An unexpected series of threats from the enclosed Stalinist state threatened to nix next month’s planned summit in Singapore between Trump and North Korea’s leader Kim Jong Un and sink White House hopes of a spectacular foreign policy success.
The warning delivered a jolt of reality, underscoring that despite weeks of positive steps by North Korea and Trump’s gusher of praise for Kim, the process of negotiating with the inscrutable state remains as treacherous as ever.
First, North Korea shocked Washington by lashing out at US-South Korea military drills, saying they could lead to the summit being scrapped. Then in a more ominous development, it warned that if the White House required the dismantling of its nuclear arsenal up front, there was little point in talking.
“If the Trump Administration is genuinely committed to improving NK-US relations and come out to the NK-US summit, they will receive a deserving response,” Kim Kye-gwan, First Vice Minister of the Ministry of Foreign Affairs, was quoted as saying by the official KCNA news agency.
“But if they try to push us into the corner and force only unilateral nuclear abandonment, we will no longer be interested in that kind of talks and will have to reconsider whether we will accept the upcoming NK-US summit.”
The comments appeared to be a direct repudiation of statements by top Trump administration officials that North Korea must accept the total and irrevocable elimination of its nuclear arsenal before it could accept tangible benefits from the US as part of any peace drive.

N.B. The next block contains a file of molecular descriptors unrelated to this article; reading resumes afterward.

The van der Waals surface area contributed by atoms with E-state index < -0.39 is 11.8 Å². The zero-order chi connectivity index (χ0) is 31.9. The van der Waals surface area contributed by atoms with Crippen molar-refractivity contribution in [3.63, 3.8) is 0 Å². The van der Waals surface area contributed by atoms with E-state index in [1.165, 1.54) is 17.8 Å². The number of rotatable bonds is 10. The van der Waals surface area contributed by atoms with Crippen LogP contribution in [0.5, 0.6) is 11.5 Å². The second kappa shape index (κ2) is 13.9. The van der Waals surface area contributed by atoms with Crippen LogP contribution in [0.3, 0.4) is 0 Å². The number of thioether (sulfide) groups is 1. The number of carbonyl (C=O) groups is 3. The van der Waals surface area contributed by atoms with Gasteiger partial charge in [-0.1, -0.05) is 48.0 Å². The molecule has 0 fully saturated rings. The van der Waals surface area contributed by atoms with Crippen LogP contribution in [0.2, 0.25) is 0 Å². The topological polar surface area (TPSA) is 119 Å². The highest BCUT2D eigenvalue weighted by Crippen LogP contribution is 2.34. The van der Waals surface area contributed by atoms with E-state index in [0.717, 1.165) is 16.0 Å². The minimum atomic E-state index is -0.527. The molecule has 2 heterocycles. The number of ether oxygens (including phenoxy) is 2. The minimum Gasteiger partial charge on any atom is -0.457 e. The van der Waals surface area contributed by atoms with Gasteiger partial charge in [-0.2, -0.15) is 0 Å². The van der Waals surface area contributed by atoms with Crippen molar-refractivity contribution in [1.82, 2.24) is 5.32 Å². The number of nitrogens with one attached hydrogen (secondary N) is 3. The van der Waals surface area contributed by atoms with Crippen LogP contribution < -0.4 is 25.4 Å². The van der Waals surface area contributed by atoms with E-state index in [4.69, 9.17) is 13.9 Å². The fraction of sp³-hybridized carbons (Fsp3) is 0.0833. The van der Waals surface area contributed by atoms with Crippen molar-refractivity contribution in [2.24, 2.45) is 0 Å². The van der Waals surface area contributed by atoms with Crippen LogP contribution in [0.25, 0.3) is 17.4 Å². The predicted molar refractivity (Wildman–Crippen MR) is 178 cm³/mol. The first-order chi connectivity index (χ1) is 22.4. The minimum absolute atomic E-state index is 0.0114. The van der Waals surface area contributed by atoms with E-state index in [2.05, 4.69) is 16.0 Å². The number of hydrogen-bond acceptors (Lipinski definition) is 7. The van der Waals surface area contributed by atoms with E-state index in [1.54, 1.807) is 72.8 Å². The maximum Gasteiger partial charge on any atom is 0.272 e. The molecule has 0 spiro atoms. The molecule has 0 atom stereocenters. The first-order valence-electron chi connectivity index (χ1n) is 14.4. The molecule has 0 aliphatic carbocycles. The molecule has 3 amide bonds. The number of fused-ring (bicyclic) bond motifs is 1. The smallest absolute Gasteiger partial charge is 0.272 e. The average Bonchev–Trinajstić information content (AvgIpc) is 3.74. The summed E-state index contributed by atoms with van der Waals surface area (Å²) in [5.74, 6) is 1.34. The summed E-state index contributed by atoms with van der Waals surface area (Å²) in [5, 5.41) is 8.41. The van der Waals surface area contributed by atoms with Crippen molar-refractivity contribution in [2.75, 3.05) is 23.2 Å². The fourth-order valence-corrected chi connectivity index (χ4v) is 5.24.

Kim was clearly signaling he’s not done yet with the classic North Korean strategy of provocations and demands. And the President and supporters might want to put that talk about the Nobel Peace Prize on ice, at least for now.
On the other hand, as strong as they were, Kim’s protests came on paper, and not in the form of missile launches or a nuclear test — a potential sign of progress in that he registered anger but did not take a step that would immediately sink the summit.
The North’s sharp messages came just a week after Secretary of State Mike Pompeo returned home from a friendly meeting with Kim with three US prisoners, prompting Trump to stage a middle-of-the-night welcoming ceremony.
It left the White House scrambling to decipher Pyongyang’s motives and analysts handicapping the prospects for the summit.
“I have to say, this is a little bit out of the blue,” said Harry Kazianis, a Korea expert at the Center for the National Interest.
“The North Korean pattern is to do provocations whether it is tests of missiles or nukes, ask for negotiations then string us along for months and years,” he said. “But this time, they are not even getting to that point, they are already causing problems before we have the negotiation.”
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